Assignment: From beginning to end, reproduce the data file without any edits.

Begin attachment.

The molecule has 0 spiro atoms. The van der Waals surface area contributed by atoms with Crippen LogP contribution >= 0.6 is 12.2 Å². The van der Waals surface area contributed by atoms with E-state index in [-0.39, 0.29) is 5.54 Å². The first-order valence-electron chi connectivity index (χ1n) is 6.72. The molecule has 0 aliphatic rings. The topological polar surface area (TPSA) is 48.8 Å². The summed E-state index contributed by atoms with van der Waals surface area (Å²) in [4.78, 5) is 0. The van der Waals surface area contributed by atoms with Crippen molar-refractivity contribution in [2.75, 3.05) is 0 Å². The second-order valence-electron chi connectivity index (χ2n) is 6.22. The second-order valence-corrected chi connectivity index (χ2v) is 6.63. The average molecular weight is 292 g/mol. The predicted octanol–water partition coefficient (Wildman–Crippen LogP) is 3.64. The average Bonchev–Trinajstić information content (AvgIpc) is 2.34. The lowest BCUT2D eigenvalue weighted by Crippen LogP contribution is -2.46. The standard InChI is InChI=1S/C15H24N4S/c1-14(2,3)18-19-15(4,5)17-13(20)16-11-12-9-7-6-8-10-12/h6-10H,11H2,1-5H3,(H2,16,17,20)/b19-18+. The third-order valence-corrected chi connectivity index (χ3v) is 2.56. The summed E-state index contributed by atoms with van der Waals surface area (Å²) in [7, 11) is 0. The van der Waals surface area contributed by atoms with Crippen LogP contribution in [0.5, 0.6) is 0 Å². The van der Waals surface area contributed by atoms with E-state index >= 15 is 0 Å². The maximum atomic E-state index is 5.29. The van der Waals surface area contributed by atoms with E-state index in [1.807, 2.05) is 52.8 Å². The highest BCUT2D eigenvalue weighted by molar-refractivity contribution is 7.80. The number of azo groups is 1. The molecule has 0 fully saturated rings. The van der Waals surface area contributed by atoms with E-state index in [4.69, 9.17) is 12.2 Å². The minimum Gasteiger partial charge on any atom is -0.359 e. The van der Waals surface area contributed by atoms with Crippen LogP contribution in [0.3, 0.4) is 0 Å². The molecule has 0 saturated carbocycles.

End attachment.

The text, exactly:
The molecule has 0 spiro atoms. The van der Waals surface area contributed by atoms with Crippen LogP contribution >= 0.6 is 12.2 Å². The van der Waals surface area contributed by atoms with E-state index in [-0.39, 0.29) is 5.54 Å². The first-order valence-electron chi connectivity index (χ1n) is 6.72. The molecule has 0 aliphatic rings. The topological polar surface area (TPSA) is 48.8 Å². The summed E-state index contributed by atoms with van der Waals surface area (Å²) in [4.78, 5) is 0. The van der Waals surface area contributed by atoms with Crippen molar-refractivity contribution in [2.75, 3.05) is 0 Å². The second-order valence-electron chi connectivity index (χ2n) is 6.22. The second-order valence-corrected chi connectivity index (χ2v) is 6.63. The average molecular weight is 292 g/mol. The predicted octanol–water partition coefficient (Wildman–Crippen LogP) is 3.64. The average Bonchev–Trinajstić information content (AvgIpc) is 2.34. The lowest BCUT2D eigenvalue weighted by Crippen LogP contribution is -2.46. The standard InChI is InChI=1S/C15H24N4S/c1-14(2,3)18-19-15(4,5)17-13(20)16-11-12-9-7-6-8-10-12/h6-10H,11H2,1-5H3,(H2,16,17,20)/b19-18+. The third-order valence-corrected chi connectivity index (χ3v) is 2.56. The summed E-state index contributed by atoms with van der Waals surface area (Å²) in [7, 11) is 0. The van der Waals surface area contributed by atoms with Crippen LogP contribution in [0.5, 0.6) is 0 Å². The van der Waals surface area contributed by atoms with E-state index >= 15 is 0 Å². The maximum atomic E-state index is 5.29. The van der Waals surface area contributed by atoms with E-state index in [1.807, 2.05) is 52.8 Å². The highest BCUT2D eigenvalue weighted by molar-refractivity contribution is 7.80. The number of azo groups is 1. The molecule has 0 fully saturated rings. The van der Waals surface area contributed by atoms with E-state index in [4.69, 9.17) is 12.2 Å². The minimum Gasteiger partial charge on any atom is -0.359 e. The van der Waals surface area contributed by atoms with Crippen LogP contribution in [0.3, 0.4) is 0 Å². The molecule has 0 saturated carbocycles.